We understand it’s not always easy to balance studying with your social life. You want good grades so you can go to the university of your choice but you also need time for yourself and the things you enjoy.

students studying at desk

Don’t worry - with an organised study plan, you can do both. Here’s how to make a study plan and stick to it.


  • Discover your learning style 
  • Spend time creating the study plan
  • Set smaller goals that are realistic
  • Create a study space
  • Reward yourself

Discover your learning style

studying together

If you don’t know what style of learning is best for you, then it might make it harder to actually sit down and study. 

There are seven different styles of learning. Which one describes you?


  • visual: you prefer using pictures and images to learn so seeing information in charts and diagrams might be ideal for you
  • aural: you prefer listening to sound when studying so podcasts might be something you enjoy
  • verbal: you prefer using words, both in speech and writing to learn. Repeating what you’ve learned out loud might help you remember
  • physical: you prefer using your hands to understand how something works. Use your sense of touch in activities to learn quicker such as making models and prototypes
  • logical: you prefer using logic, reasoning and systems to figure things out. Mind maps work best for this style
  • social: you learn better by discussing problems and theories in groups and with other people, so attend local study groups or organise one of your own
  • solitary: you work better alone. Studying independently helps you understand easier

Whether it’s one of these styles or a combination of preferences, after you’ve decided what works best for you, it’s time to start making your study plan.

Spend time creating the study plan

When starting the study plan, you need to see how much time you can dedicate to studying. Be honest with yourself - outside of classes and lectures, you might have extracurricular activities you need to attend or commitments that can’t be moved. Make sure you have time for those too.

Ideally, you want to make sure you’re studying daily to get into a routine. Even if it’s just 30 minutes after dinner, it’s beneficial to make it a habit.

Once you know how much time you have available for studying, you can get started on planning. It’s essential to make a list of your exams and upcoming assignments, then what topics you need to learn for each one before the deadline.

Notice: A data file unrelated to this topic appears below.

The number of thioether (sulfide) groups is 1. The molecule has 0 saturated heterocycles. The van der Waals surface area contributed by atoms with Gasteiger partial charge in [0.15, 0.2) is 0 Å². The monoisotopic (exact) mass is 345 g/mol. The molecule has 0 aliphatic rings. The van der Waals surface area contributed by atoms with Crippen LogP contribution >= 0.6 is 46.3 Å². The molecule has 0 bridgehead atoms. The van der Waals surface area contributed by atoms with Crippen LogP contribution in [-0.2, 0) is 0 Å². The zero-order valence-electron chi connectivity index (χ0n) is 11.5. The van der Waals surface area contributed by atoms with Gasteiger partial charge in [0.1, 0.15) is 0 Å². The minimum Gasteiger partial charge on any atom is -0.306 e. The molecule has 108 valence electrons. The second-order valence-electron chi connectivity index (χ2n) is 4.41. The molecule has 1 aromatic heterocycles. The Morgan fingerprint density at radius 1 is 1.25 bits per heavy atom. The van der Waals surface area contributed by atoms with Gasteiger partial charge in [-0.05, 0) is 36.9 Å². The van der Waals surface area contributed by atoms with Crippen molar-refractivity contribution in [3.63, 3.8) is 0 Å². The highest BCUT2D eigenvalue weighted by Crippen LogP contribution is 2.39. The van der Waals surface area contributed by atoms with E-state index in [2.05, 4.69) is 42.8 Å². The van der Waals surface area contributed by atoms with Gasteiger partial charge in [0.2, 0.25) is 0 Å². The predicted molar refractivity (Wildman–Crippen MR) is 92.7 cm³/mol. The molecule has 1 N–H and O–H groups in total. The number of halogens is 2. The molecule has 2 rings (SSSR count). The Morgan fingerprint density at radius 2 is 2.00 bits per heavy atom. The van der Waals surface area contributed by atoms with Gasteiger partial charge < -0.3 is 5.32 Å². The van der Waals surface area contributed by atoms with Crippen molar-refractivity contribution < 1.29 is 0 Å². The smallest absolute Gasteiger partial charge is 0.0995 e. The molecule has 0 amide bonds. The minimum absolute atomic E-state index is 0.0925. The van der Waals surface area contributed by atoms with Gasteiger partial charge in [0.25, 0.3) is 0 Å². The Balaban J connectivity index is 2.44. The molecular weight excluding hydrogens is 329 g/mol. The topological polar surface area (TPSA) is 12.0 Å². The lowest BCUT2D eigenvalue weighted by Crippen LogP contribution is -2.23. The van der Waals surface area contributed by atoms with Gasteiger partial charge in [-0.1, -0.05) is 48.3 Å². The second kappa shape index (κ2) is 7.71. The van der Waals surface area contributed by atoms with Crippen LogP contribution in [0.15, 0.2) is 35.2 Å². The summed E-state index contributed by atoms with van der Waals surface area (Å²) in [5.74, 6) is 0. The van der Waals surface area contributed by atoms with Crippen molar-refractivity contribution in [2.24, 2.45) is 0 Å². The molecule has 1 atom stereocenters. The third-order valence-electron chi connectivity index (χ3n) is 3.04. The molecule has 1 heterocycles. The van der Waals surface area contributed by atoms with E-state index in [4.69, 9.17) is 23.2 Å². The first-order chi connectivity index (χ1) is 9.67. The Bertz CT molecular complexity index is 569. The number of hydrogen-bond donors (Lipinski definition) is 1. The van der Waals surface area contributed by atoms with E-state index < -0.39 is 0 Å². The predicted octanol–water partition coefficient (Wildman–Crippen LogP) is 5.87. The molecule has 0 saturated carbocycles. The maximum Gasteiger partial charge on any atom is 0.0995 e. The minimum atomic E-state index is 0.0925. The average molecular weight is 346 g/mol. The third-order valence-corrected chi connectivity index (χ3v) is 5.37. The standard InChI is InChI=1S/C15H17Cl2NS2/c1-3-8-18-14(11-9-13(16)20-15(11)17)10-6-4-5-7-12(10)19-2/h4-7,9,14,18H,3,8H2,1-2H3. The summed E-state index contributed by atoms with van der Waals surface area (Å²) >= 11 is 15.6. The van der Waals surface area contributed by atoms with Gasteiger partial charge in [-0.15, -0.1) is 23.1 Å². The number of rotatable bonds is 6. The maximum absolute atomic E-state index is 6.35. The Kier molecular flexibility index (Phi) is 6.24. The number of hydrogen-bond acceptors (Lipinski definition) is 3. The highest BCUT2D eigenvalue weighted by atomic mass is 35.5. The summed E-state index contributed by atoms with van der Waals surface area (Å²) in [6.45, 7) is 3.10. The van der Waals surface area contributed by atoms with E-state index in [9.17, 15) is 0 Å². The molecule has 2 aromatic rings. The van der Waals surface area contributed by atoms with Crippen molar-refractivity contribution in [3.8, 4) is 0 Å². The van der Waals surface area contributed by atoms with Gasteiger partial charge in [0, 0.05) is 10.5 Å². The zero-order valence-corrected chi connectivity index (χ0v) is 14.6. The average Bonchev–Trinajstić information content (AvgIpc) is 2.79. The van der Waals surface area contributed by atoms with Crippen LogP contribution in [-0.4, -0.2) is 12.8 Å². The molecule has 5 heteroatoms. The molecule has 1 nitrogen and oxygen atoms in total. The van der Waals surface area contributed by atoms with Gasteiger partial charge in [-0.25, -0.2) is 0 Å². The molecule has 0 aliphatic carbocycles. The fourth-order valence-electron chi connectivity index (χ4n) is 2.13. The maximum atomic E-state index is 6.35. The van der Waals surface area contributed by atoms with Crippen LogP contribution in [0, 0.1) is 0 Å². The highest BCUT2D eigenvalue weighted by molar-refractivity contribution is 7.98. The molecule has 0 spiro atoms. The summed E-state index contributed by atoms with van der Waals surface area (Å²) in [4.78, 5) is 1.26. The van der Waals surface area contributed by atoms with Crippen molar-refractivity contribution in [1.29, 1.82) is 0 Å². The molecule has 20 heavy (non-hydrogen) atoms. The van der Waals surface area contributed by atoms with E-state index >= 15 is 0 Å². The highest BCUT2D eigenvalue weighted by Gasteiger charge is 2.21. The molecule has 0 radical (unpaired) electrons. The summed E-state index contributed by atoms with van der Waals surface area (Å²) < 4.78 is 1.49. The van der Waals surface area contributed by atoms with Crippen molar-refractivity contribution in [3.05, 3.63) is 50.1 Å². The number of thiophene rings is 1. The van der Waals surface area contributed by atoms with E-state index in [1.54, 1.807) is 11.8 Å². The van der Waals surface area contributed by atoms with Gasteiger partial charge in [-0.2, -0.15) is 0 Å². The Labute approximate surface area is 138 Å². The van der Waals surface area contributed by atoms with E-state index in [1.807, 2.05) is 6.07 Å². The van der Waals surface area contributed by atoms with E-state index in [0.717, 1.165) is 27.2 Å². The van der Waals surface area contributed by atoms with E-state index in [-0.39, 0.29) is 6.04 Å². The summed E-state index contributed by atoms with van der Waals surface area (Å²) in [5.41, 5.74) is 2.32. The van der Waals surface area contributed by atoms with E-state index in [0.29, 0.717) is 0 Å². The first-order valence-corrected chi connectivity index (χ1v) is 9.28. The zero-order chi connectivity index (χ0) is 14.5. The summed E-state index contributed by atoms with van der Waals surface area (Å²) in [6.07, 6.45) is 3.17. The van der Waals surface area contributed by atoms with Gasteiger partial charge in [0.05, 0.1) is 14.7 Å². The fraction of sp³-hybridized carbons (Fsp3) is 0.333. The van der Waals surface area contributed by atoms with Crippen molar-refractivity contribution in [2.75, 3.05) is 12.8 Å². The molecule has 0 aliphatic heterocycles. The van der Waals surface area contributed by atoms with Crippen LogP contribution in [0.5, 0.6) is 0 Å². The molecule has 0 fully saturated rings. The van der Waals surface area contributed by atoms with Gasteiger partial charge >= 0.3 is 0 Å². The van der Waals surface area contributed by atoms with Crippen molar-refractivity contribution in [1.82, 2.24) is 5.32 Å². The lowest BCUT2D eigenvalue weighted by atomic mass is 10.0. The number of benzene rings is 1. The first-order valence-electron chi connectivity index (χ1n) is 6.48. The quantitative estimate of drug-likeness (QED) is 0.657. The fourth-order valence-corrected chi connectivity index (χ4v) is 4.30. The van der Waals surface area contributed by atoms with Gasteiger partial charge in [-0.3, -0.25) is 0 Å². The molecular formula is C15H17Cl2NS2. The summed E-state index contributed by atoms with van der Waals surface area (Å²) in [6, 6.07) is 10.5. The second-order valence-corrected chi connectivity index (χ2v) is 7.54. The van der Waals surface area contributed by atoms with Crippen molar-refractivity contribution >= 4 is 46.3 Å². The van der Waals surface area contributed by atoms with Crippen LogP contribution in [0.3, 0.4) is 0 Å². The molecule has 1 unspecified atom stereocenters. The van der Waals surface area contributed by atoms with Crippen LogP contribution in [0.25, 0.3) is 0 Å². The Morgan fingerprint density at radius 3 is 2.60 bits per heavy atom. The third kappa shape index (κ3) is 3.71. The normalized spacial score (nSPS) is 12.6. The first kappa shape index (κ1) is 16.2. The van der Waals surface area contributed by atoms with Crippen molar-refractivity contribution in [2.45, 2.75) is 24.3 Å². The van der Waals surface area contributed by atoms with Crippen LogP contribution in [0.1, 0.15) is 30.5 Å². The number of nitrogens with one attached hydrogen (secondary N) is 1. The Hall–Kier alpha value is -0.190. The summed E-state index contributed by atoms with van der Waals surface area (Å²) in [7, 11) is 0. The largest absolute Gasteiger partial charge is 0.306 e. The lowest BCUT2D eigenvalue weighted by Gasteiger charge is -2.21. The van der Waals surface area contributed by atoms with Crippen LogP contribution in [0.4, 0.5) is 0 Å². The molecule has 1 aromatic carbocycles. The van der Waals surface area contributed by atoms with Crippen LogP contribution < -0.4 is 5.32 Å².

TOP TIP: Don’t procrastinate by spending a lot of time designing your study plan. Use a spreadsheet on your laptop or write it down. As soon as you have your week organised, you need to start studying so you can cover all the topics in detail and get the grades you’ve worked hard for. 

Set smaller goals that are realistic

When studying, set yourself smaller goals to help motivate you. Have one big goal, like getting the grades you need for Newcastle University, but also create smaller ones you can tick off along the way. 

It might be memorising terminology or solving that problem you found difficult in class. If you know you’re struggling with a particular subject or topic, dedicate more time to it until you’re confident. 

TOP TIP: Ask your teacher for previous exam papers and a list of topics that might be on the test. These are easy to work towards each week and helps you to identify what topics you need to revisit or give extra time to.

Create a study space

study space desk

The best way to get in the right mindset for studying is to have a specific location for it. Your study space should be clean, organised and comfortable for maximum productivity.

However, try to avoid working on your bed. Having a separate space for relaxing can be nice after studying.  

Think about what distracts you the most. Put your phone out of sight and turn your TV off when studying if you find yourself looking at those more than your books. 

TOP TIP: To keep yourself on track, have a calendar and clock nearby. This helps you visualise your deadline and avoid overworking yourself.

Reward yourself

The hardest part about staying to a study plan can be getting started. Don’t feel like you have to sit there and study for hours without a break. It’s okay to reward yourself when you’ve achieved something.

TOP TIP: Go for a walk, spend time with friends, watch some TV and come back ready to learn after.

You’re more likely to stick to a study plan if you know you’re going to be rewarded when you’ve finally finished. If you start creating study plans at highschool, it’ll help you do the same when studying abroad. It’ll be worth it when your hard work enables you to come study abroad at a highly-ranked university like Newcastle University. 

We have personal tutors who can offer you advice on both academic and personal issues. That includes helping you create a study plan for your university degree.

Creating study plans to help you achieve your grades for Newcastle University is just one important thing you need to do. It’s also essential to organise your finances so you can make sure you have what you need for studying over here.

Make a budget for your time at Newcastle University

You can use our student budget calculator to prepare a financial budget for your time here. It’s really simple and completely free to use. All you need to do is enter some information and it’ll work out how much you need to study abroad. 

Budget Calculator